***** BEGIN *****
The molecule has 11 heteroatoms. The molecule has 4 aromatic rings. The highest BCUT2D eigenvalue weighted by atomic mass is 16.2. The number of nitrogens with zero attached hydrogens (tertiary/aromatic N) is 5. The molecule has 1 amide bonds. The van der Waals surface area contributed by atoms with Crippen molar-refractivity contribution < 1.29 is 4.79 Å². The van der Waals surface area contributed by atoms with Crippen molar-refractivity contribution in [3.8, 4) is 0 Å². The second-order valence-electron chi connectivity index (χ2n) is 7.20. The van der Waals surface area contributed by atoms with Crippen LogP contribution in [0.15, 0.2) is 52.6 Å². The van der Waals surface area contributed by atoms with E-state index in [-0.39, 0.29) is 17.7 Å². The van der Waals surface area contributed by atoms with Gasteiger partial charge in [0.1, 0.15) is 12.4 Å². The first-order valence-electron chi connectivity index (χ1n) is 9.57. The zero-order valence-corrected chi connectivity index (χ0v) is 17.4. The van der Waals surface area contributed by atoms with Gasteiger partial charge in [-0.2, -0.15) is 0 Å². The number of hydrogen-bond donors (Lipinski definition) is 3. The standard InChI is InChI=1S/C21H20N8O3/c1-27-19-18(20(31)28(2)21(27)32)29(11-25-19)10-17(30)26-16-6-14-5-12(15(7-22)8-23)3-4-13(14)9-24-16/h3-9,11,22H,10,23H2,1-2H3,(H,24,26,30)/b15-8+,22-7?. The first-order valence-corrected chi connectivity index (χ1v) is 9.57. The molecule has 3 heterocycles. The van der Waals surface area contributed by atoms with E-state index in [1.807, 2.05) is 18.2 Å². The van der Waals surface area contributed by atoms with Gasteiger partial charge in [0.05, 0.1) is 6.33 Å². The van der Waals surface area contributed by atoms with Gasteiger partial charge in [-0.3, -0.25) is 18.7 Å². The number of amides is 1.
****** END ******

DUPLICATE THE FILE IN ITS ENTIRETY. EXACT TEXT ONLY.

The molecule has 11 heteroatoms. The molecule has 4 aromatic rings. The highest BCUT2D eigenvalue weighted by atomic mass is 16.2. The number of nitrogens with zero attached hydrogens (tertiary/aromatic N) is 5. The molecule has 1 amide bonds. The van der Waals surface area contributed by atoms with Crippen molar-refractivity contribution < 1.29 is 4.79 Å². The van der Waals surface area contributed by atoms with Crippen molar-refractivity contribution in [3.8, 4) is 0 Å². The second-order valence-electron chi connectivity index (χ2n) is 7.20. The van der Waals surface area contributed by atoms with Crippen LogP contribution in [0.15, 0.2) is 52.6 Å². The van der Waals surface area contributed by atoms with E-state index in [-0.39, 0.29) is 17.7 Å². The van der Waals surface area contributed by atoms with Gasteiger partial charge in [0.1, 0.15) is 12.4 Å². The first-order valence-electron chi connectivity index (χ1n) is 9.57. The zero-order valence-corrected chi connectivity index (χ0v) is 17.4. The van der Waals surface area contributed by atoms with Gasteiger partial charge in [-0.2, -0.15) is 0 Å². The number of hydrogen-bond donors (Lipinski definition) is 3. The standard InChI is InChI=1S/C21H20N8O3/c1-27-19-18(20(31)28(2)21(27)32)29(11-25-19)10-17(30)26-16-6-14-5-12(15(7-22)8-23)3-4-13(14)9-24-16/h3-9,11,22H,10,23H2,1-2H3,(H,24,26,30)/b15-8+,22-7?. The first-order valence-corrected chi connectivity index (χ1v) is 9.57. The molecule has 3 heterocycles. The van der Waals surface area contributed by atoms with E-state index in [1.807, 2.05) is 18.2 Å². The van der Waals surface area contributed by atoms with Gasteiger partial charge in [0.05, 0.1) is 6.33 Å². The van der Waals surface area contributed by atoms with Gasteiger partial charge in [-0.3, -0.25) is 18.7 Å². The number of amides is 1.